Despite its best season in years, the once-great game is still in the weeds. How can it get back on track?
During last night’s “Survivor” finale reunion show, host Jeff Probst claimed that many fans have told him the “Heroes vs. Villains” season is the best one yet. Initially, I blew off the comment as the self-congratulatory promotion at which these reunion shows excel, but then I realized that, compared with the dull contrivance of other recent seasons, it’s probably the truth.
Not to damn the “Heroes vs. Villains” iteration with faint praise here. I really enjoyed the season, which brought back players I love (“Boston” Rob Mariano) and love to hate (Rupert Boneham), and featured a high number of unexpected boots and blindsides. I like Sandra Diaz-Twine, and I like that she won again (or, really, that anyone besides Russell Hantz won).
Bringing back polarizing personalities for yet another all-stars go-round hid the problems facing the show to a certain extent, but it didn’t solve them, and when “Survivor” returns to the civilians-only format next fall, it won’t have Benjamin “Coach” Wade’s samurai sermonizing to offer as entertainment. Can the show return to its earlier form? Or is it inevitable that a show with 20 seasons behind it will falter? Has “Survivor” run out of ways to make us care?
I certainly hope so, because almost all the twists that producers have added over the years have complicated the game without making it more interesting. (The idea of dividing the tribes along ethnic lines had some promise but didn’t really deliver on it in the end.) I can understand the thinking behind embellishments like hidden immunity idols, or sending players to exile; in theory, it introduces an element of randomness into the gameplay and keeps the contestants (and viewers) on their toes.
In practice, though, it shifts the focus of the game from the titular survival to the show’s motto, “Outwit, Outplay, Outlast.” The social aspect of the game has become the most important one, whereas earlier seasons focused more on the day-to-day business of, you know, surviving: making fire, finding and boiling water, catching a thumb-size fish and dividing it eight ways. Recent seasons have concerned themselves less with pushing the players’ physical boundaries while living in the wild, and more with setting strategic hurdles; reward challenges center around food as often as they used to, but the contestants don’t seem desperately hungry, as they did in the past, but rather merely bored with an all-coconut diet.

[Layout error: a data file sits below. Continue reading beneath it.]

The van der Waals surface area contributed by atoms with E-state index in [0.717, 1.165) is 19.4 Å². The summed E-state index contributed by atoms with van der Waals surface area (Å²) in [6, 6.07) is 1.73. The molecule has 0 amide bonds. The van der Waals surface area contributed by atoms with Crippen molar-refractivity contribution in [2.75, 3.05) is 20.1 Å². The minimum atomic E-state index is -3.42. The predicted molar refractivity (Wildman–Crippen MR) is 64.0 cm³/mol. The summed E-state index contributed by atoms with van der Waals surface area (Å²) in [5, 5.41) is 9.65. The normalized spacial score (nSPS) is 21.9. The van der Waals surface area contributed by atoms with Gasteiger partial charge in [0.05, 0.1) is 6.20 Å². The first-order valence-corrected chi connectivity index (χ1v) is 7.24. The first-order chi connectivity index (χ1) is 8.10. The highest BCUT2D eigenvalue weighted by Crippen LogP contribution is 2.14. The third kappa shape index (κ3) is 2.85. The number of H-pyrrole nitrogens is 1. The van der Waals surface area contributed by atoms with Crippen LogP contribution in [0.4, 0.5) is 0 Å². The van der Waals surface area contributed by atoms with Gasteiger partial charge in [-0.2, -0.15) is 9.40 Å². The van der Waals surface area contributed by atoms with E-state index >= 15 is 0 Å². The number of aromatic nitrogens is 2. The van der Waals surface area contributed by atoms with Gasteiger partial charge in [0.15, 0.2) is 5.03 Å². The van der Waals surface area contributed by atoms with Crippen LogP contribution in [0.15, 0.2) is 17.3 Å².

Colby Donaldson implied at one point during the reunion Q-and-A that production had circumscribed the Survivors’ movements during the “Heroes vs. Villains” season — they couldn’t move around much, or explore the jungle. Concerns about safety no doubt motivated what Colby referred to as a “quarantine” (and several players had already suffered fairly significant injuries during challenges). But we already have a show about sitting around, forming alliances, and stabbing each other in the back in the name of monetary reward; it’s called “office politics,” and it’s airing every weekday in cubicle farms from Bakersfield to Bangor. Most viewers won’t want to give it another hour of their lives each week unless there’s a chance that someone could get eaten by a bear — preferably Rupert and his Beard Of Humorless Judgment.